The Hispanic-American History Timeline
1540-42 Coronado Explores the Southwest, Cardenas Discovers the Grand Canyon
Spanish explorer Francisco Vasquez de Coronado leads an expedition of more than 1,000 settlers and slaves through territories covering present-day Arizona, New Mexico, Texas, Oklahoma, and Kansas. And some of his explorers discover the Grand Canyon!
Following directives from the Spanish Crown, Coronado sets out to spread the word of God, to expand Spain’s territory in the New World and find the mythical Seven Cities of Cibola, believe to be rich with gold.
The prospect of immense wealth makes Coronado not only accept the assignment but, along with other investors, he invests his rich wife’s money in the expedition.
The Coronado caravan, including 340 Spanish soldiers, 700 Indian allies and some slaves, starts in New Spain (present day-Mexico) and travels with supplies, tools, and thousands of livestock.
When the large group of settlers begins to slow down the expedition, Coronado decides to split them into smaller groups, sending them in different directions to explore more territory.
Five months into the expedition, when Coronado and his followers reach Cibola in present-day New Mexico, they fail to find the riches they were expecting. What they find are Native American pueblos built of stones and mud – and Zuni Indians who know nothing about gold.
But Coronado isn’t giving up. While he gives up his search for Cibola, he hooks up with a Native American who claims to be able to lead him to another land of richness, known as Quivira.
Following this new guide, whom the Spanish call “The Turk,” Coronado travels much further north, leading a group about 30 settlers through portions of today's Texas, Oklahoma, and Kansas. But when they finally reach Quivira, in the plains of Central Kansas in 1541, they discover the grass-hut villages of the Quivira Indians, but there is no gold to be found.
Feeling deceived and mislead by their Indian guide, the Spanish settlers kill The Turk and Coronado decides to return to New Mexico to rejoin the main expedition.
However, while Coronado heads northeast toward Kansas, other portions of his caravan explore in other directions. One of those smaller groups, lead by Garcia Lopez de Cardenas, is searching for the Colorado River and discovers the Grand Canyon! The river has been discovered by other Spanish explorers about a year earlier, but they are the first Europeans to set their eyes on that amazing Grand Canyon, in present-day Arizona.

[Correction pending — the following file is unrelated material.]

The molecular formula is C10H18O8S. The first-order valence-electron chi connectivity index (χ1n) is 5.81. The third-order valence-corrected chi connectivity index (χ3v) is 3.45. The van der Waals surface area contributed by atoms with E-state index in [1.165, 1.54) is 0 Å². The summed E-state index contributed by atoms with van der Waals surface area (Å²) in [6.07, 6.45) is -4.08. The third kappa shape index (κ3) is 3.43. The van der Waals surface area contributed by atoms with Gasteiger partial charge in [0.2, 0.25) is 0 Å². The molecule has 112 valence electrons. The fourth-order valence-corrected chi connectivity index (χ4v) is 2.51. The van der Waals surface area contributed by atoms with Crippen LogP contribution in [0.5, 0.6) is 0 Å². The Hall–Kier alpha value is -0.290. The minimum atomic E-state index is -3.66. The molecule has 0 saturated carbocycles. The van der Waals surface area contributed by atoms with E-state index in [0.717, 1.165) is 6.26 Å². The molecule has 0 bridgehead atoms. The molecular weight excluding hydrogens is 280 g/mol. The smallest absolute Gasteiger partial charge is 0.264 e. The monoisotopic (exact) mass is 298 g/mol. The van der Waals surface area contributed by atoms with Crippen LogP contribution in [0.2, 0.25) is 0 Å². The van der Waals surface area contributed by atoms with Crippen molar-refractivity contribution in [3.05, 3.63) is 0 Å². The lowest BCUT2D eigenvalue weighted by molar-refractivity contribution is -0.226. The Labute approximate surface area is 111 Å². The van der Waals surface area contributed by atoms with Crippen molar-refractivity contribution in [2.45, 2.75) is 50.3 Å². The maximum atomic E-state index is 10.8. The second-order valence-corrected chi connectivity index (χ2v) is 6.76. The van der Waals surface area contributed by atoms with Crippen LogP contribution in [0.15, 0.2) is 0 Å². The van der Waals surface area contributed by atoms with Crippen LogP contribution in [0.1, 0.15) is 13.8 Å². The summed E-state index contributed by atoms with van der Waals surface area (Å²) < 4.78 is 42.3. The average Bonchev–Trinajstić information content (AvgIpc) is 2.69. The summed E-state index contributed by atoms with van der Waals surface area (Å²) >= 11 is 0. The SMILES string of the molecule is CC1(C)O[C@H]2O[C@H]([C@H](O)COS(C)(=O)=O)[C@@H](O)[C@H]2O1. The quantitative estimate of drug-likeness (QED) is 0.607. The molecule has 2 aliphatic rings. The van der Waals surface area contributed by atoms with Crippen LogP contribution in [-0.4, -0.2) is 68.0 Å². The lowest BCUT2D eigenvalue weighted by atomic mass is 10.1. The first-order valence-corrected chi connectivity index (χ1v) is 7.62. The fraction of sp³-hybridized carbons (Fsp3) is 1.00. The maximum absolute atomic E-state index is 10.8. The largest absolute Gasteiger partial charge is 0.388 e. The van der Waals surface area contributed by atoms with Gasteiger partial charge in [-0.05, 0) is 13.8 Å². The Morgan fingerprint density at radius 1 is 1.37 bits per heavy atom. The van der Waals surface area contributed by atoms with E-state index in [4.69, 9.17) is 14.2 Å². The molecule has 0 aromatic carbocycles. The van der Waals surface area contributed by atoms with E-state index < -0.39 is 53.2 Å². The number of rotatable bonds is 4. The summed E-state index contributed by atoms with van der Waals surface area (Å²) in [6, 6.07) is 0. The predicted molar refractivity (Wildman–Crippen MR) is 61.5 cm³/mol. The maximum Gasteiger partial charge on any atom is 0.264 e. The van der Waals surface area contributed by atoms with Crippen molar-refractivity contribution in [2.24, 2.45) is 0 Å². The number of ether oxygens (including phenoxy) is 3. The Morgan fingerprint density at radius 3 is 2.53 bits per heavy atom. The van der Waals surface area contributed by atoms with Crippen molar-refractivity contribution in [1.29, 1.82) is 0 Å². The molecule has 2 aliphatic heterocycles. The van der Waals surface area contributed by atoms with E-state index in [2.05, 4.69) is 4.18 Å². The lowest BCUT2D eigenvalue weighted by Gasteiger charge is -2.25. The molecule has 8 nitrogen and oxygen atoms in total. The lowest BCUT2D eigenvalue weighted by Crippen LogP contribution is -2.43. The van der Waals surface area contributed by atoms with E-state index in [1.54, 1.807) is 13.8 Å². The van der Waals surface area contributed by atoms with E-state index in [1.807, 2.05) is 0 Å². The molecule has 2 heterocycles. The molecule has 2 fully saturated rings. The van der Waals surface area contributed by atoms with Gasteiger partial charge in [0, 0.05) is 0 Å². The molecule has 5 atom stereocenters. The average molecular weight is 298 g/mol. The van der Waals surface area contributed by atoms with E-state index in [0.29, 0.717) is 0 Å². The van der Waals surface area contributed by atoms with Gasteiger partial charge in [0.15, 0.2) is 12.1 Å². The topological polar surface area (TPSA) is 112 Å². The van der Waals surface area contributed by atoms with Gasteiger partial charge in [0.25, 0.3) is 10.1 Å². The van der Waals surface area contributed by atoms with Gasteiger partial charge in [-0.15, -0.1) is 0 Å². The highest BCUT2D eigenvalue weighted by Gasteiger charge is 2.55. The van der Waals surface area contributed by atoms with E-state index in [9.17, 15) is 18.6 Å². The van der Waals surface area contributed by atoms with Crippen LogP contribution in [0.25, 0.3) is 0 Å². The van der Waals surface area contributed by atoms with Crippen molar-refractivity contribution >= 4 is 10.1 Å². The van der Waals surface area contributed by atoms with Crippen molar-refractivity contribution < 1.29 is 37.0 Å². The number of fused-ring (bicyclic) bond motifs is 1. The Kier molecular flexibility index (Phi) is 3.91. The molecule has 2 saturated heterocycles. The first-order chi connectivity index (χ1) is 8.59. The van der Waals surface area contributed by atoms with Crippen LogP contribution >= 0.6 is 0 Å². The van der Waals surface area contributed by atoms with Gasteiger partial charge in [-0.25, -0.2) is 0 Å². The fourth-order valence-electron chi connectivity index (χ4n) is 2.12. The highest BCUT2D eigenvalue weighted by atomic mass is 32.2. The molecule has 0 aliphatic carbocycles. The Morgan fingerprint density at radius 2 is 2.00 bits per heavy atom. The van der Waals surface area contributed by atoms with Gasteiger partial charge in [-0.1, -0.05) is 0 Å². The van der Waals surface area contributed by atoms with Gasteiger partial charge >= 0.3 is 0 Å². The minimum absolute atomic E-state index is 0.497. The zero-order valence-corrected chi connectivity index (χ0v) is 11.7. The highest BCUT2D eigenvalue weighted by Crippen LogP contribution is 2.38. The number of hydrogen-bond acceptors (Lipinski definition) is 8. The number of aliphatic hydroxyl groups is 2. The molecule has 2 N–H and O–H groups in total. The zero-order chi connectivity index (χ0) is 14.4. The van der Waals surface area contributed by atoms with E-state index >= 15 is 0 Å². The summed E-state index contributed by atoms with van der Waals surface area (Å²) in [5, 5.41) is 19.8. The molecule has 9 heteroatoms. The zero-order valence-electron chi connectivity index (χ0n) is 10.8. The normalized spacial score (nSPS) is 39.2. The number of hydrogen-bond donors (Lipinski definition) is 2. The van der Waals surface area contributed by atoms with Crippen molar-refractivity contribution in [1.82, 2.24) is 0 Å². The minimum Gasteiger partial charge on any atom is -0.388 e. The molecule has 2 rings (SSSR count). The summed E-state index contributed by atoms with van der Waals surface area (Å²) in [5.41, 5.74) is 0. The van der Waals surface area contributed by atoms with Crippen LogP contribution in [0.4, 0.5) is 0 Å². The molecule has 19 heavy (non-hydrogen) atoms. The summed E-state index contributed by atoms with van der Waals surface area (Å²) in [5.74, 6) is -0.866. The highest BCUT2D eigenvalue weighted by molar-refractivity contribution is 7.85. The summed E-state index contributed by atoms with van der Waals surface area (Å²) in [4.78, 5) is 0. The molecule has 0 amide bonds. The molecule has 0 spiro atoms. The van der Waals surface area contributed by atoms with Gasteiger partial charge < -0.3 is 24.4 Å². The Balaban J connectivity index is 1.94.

Back in New Mexico in 1542 Coronado is thrown off his horse and sustains a head injury, leaving him no other option but to return to present-day Mexico, without the fortune he sought for himself, his investors and for Spain.
Although he resumes his post as governor of Nueva Galicia, on Mexico’s western coast, until 1544, charges of cruelty against the Indians and mismanagement of the expedition are filed against both Coronado and Cardenas, his field master, especially for their role in the bloody “Tiguex War,” against the natives of New Mexico.
Yet, although numerous natives lost their lives as a result of the Coronado expedition, thanks to Coronado’s political connections, only Cardenas is convicted, back in Spain, and sentenced to seven years in prison.
Coronado remains in Mexico until his death of an infectious disease in 1554. He is buried under the altar of the Church of Santo Domingo in Mexico City.
The Coronado’s expedition discovers no gold and converts no new Catholics, but it lays claim to vast new territories for Spain. The expedition covers about 4,000 miles of new territory, fertile ground for European farming and important landmarks such as the Grand Canyon.
In the 16 century, Coronado’s expedition is considered a failure. But now, while some are still disgusted by its cruelty against Native Americans, to many others, his expedition is seen as a great accomplishment.
In 1952, the Coronado National Memorial is established in southern Arizona as a way for people to see the impact that the Coronado expedition had on the southwestern United States.
By Tiffany Guzman, Lehman College